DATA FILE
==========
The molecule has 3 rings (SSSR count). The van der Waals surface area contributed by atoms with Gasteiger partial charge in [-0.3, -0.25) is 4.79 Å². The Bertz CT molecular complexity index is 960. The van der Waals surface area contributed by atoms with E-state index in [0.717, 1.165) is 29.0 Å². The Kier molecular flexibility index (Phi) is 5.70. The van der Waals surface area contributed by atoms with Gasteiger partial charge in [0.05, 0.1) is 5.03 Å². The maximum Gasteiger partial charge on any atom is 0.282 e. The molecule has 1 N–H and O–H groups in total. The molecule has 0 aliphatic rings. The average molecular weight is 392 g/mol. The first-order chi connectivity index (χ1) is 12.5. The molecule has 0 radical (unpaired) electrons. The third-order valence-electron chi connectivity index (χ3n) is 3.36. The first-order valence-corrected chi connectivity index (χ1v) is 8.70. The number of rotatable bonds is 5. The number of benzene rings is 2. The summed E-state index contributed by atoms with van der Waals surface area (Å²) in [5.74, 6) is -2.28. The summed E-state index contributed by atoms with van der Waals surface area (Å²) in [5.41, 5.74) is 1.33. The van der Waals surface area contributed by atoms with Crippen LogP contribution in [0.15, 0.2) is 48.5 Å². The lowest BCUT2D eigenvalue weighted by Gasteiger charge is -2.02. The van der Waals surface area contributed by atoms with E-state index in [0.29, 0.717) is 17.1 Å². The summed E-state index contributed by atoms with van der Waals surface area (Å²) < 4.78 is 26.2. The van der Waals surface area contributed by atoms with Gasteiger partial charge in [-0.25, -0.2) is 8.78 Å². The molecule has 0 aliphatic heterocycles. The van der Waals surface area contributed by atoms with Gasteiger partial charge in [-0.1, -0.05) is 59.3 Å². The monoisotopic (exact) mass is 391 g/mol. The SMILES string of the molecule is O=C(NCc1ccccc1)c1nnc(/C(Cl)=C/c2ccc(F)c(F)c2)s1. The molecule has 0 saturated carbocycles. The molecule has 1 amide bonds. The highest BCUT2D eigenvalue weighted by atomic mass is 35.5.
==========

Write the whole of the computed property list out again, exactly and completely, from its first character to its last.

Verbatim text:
The molecule has 3 rings (SSSR count). The van der Waals surface area contributed by atoms with Gasteiger partial charge in [-0.3, -0.25) is 4.79 Å². The Bertz CT molecular complexity index is 960. The van der Waals surface area contributed by atoms with E-state index in [0.717, 1.165) is 29.0 Å². The Kier molecular flexibility index (Phi) is 5.70. The van der Waals surface area contributed by atoms with Gasteiger partial charge in [0.05, 0.1) is 5.03 Å². The maximum Gasteiger partial charge on any atom is 0.282 e. The molecule has 1 N–H and O–H groups in total. The molecule has 0 aliphatic rings. The average molecular weight is 392 g/mol. The first-order chi connectivity index (χ1) is 12.5. The molecule has 0 radical (unpaired) electrons. The third-order valence-electron chi connectivity index (χ3n) is 3.36. The first-order valence-corrected chi connectivity index (χ1v) is 8.70. The number of rotatable bonds is 5. The number of benzene rings is 2. The summed E-state index contributed by atoms with van der Waals surface area (Å²) in [5.74, 6) is -2.28. The summed E-state index contributed by atoms with van der Waals surface area (Å²) in [5.41, 5.74) is 1.33. The van der Waals surface area contributed by atoms with Crippen LogP contribution in [0.15, 0.2) is 48.5 Å². The lowest BCUT2D eigenvalue weighted by Gasteiger charge is -2.02. The van der Waals surface area contributed by atoms with E-state index in [0.29, 0.717) is 17.1 Å². The summed E-state index contributed by atoms with van der Waals surface area (Å²) < 4.78 is 26.2. The van der Waals surface area contributed by atoms with Gasteiger partial charge in [-0.25, -0.2) is 8.78 Å². The molecule has 0 aliphatic heterocycles. The van der Waals surface area contributed by atoms with Gasteiger partial charge in [-0.1, -0.05) is 59.3 Å². The monoisotopic (exact) mass is 391 g/mol. The SMILES string of the molecule is O=C(NCc1ccccc1)c1nnc(/C(Cl)=C/c2ccc(F)c(F)c2)s1. The molecule has 0 saturated carbocycles. The molecule has 1 amide bonds. The highest BCUT2D eigenvalue weighted by atomic mass is 35.5.